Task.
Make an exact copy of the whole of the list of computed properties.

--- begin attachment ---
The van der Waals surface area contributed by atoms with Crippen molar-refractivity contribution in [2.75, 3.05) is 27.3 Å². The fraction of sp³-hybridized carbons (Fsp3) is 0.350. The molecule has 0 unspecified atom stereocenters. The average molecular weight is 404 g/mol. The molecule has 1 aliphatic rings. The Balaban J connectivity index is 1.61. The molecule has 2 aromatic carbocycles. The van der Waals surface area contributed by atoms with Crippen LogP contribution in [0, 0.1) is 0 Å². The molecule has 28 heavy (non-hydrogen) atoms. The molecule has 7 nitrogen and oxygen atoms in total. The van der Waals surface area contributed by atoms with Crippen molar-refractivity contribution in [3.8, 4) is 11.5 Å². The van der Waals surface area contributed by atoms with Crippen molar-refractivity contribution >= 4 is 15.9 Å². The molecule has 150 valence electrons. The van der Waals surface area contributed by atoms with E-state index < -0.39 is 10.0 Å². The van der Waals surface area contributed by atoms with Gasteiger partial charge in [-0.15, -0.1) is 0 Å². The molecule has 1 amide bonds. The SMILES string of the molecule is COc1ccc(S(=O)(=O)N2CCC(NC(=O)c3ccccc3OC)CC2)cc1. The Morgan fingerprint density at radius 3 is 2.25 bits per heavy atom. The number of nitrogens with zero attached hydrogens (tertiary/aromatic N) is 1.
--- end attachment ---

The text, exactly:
The van der Waals surface area contributed by atoms with Crippen molar-refractivity contribution in [2.75, 3.05) is 27.3 Å². The fraction of sp³-hybridized carbons (Fsp3) is 0.350. The molecule has 0 unspecified atom stereocenters. The average molecular weight is 404 g/mol. The molecule has 1 aliphatic rings. The Balaban J connectivity index is 1.61. The molecule has 2 aromatic carbocycles. The van der Waals surface area contributed by atoms with Crippen LogP contribution in [0, 0.1) is 0 Å². The molecule has 28 heavy (non-hydrogen) atoms. The molecule has 7 nitrogen and oxygen atoms in total. The van der Waals surface area contributed by atoms with Crippen molar-refractivity contribution in [3.8, 4) is 11.5 Å². The van der Waals surface area contributed by atoms with Crippen molar-refractivity contribution >= 4 is 15.9 Å². The molecule has 150 valence electrons. The van der Waals surface area contributed by atoms with E-state index < -0.39 is 10.0 Å². The van der Waals surface area contributed by atoms with Gasteiger partial charge in [-0.15, -0.1) is 0 Å². The molecule has 1 amide bonds. The SMILES string of the molecule is COc1ccc(S(=O)(=O)N2CCC(NC(=O)c3ccccc3OC)CC2)cc1. The Morgan fingerprint density at radius 3 is 2.25 bits per heavy atom. The number of nitrogens with zero attached hydrogens (tertiary/aromatic N) is 1.